Thoughts come and go in the mind. It's normal to have all kinds of thoughts. There's nothing wrong with them.
That's how we work, we see things, and we think something about them, we judge them, we name them, we label them. It's how the human brain works--it's how we try to make sense of the world.
So it's supposed to be a useful process, like most things our bodies do. But like most things, we can turn it against ourselves.
When we grab onto these thoughts, take them too seriously, and refuse to let them go, we make something out of them that they were never supposed to be. We turn an opinion into a fact. A judgement into truth. A thought into reality.
We use this process everywhere. When we see someone on the street and form an opinion about them without knowing anything about them. When we think we know what other people think about us. When something happens and we think it's the worst thing in the world. When we have an uncomfortable feeling inside of us and we cannot resist the urge to identify it, because without a name, it scares us.
We are afraid of everything that doesn't have a name. So we give names to everything, even if they don't fit.
These thoughts provide us comfort. They make us feel better by allowing us to feel like we actually know things. But do we, really?
I've had my struggles with anxiety. And I always look back at the thoughts I once used to believe. The thoughts that scared me so much. The thoughts that seemed so real that I was scared to let them go. But those thoughts I so desperately held onto never had anything to do with reality. No matter how much I felt they did.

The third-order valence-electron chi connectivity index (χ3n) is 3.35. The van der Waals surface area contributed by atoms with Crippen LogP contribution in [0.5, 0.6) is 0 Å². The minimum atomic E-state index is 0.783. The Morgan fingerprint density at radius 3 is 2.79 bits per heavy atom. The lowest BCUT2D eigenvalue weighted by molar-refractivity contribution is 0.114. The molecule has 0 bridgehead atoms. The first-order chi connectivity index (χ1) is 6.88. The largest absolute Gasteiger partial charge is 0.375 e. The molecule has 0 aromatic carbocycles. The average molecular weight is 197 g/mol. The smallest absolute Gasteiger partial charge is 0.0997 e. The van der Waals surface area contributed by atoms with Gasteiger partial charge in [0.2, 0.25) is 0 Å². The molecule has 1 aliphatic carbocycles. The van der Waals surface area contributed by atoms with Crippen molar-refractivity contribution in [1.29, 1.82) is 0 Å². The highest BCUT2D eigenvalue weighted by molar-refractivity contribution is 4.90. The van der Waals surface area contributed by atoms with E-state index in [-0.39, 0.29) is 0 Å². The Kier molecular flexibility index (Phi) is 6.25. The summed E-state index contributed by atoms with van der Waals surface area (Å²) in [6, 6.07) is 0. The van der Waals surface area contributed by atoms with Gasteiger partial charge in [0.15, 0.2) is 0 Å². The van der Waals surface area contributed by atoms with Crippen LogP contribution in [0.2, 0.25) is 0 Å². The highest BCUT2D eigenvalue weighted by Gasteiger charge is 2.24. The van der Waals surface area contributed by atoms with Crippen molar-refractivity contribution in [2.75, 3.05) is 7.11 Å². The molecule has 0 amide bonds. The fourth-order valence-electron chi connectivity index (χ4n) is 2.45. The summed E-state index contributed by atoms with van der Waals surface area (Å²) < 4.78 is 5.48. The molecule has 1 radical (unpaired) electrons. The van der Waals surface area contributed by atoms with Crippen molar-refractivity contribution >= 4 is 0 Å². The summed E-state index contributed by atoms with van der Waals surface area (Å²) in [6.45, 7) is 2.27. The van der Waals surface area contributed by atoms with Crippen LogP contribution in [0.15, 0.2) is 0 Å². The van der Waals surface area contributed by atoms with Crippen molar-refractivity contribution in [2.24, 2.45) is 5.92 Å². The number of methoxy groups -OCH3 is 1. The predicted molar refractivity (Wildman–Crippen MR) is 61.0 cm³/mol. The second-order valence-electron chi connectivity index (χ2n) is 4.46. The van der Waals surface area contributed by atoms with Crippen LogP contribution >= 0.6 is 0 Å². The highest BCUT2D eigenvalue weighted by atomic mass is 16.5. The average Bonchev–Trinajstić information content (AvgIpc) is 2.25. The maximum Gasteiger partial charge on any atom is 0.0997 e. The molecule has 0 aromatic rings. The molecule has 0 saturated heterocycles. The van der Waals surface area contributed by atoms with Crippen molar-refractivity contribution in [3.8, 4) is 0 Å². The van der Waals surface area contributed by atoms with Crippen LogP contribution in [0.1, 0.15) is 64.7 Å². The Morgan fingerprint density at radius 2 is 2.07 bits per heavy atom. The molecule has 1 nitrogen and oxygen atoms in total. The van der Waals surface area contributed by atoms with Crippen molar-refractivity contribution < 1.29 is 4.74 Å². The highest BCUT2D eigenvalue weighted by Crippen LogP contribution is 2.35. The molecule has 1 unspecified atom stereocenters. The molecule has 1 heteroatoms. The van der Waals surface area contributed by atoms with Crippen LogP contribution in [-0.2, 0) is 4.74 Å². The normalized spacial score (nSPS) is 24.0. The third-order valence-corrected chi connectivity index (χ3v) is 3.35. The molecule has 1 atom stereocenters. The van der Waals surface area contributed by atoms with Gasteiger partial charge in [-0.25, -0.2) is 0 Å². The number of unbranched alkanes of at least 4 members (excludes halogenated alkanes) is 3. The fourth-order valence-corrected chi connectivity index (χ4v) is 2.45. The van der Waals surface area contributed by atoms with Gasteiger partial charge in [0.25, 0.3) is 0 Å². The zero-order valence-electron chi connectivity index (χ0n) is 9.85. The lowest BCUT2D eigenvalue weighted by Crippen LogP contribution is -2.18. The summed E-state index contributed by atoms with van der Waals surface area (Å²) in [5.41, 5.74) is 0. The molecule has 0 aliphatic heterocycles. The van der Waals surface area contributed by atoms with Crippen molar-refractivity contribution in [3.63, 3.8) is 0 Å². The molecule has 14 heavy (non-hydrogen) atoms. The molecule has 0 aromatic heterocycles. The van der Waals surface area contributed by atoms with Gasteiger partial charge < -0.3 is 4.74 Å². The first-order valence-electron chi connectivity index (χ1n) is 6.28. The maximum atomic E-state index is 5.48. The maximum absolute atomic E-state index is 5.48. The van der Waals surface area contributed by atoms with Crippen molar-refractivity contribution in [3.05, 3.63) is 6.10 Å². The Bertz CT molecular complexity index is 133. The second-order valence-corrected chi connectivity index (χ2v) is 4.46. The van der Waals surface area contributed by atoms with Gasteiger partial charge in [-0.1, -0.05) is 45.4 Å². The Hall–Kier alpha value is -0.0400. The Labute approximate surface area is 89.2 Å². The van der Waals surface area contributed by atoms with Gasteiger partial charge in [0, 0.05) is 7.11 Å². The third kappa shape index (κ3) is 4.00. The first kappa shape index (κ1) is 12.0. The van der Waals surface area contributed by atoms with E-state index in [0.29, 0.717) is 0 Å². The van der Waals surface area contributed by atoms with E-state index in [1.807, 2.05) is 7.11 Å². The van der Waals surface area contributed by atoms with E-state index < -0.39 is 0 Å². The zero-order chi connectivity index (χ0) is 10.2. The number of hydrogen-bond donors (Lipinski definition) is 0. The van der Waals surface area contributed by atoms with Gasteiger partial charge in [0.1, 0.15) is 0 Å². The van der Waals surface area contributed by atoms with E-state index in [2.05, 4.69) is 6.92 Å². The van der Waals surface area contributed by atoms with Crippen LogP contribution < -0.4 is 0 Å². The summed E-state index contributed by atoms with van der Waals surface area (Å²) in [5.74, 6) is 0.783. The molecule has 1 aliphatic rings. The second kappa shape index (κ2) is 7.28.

We worry because we feel we need to. We are afraid because we feel it will keep us safe. But thoughts cannot keep us safe. Because they were never real. And they never will be.
Just because we think someone is evil doesn't mean they actually are. Just because we have a strange feeling in our stomach which we cannot identify doesn't mean it's cancer. Just because we think someone hates us, doesn't mean they do.
It's one of the most useful skills we can develop--a kind of skepticism toward our own thoughts.
I imagine thoughts as falling stars in the night sky. They were never meant to be stopped or grabbed onto. They were meant to fly across the sky and then disappear.
The good news is that we can always practice by keeping our mind open. The most common form of Meditation is to focus on our breathing. Since the mind always wants to grab onto something, it's easier to grab onto the breath. But there's a type of meditation where you don't focus on anything. You just keep your mind open. Letting thoughts move like Falling Stars, without grabbing onto them or anything else.
It's not only during meditation when we can Practice Keeping the mind open. During our everyday lives, we can always practice seeing our thoughts and letting them move on, knowing that thoughts are not reality.
Bringing a thought like this into life is like raising the dead--it's not supposed to happen. And like the living dead, thoughts that are brought into reality can be scary kind of monsters.
So instead of creating monsters, let's practice keeping our minds open, and let the falling stars of our thoughts fly by.
A guided meditation on the topic can be listened to here.
“You are the sky. Everything else – it’s just the weather.” - Pema Chödrön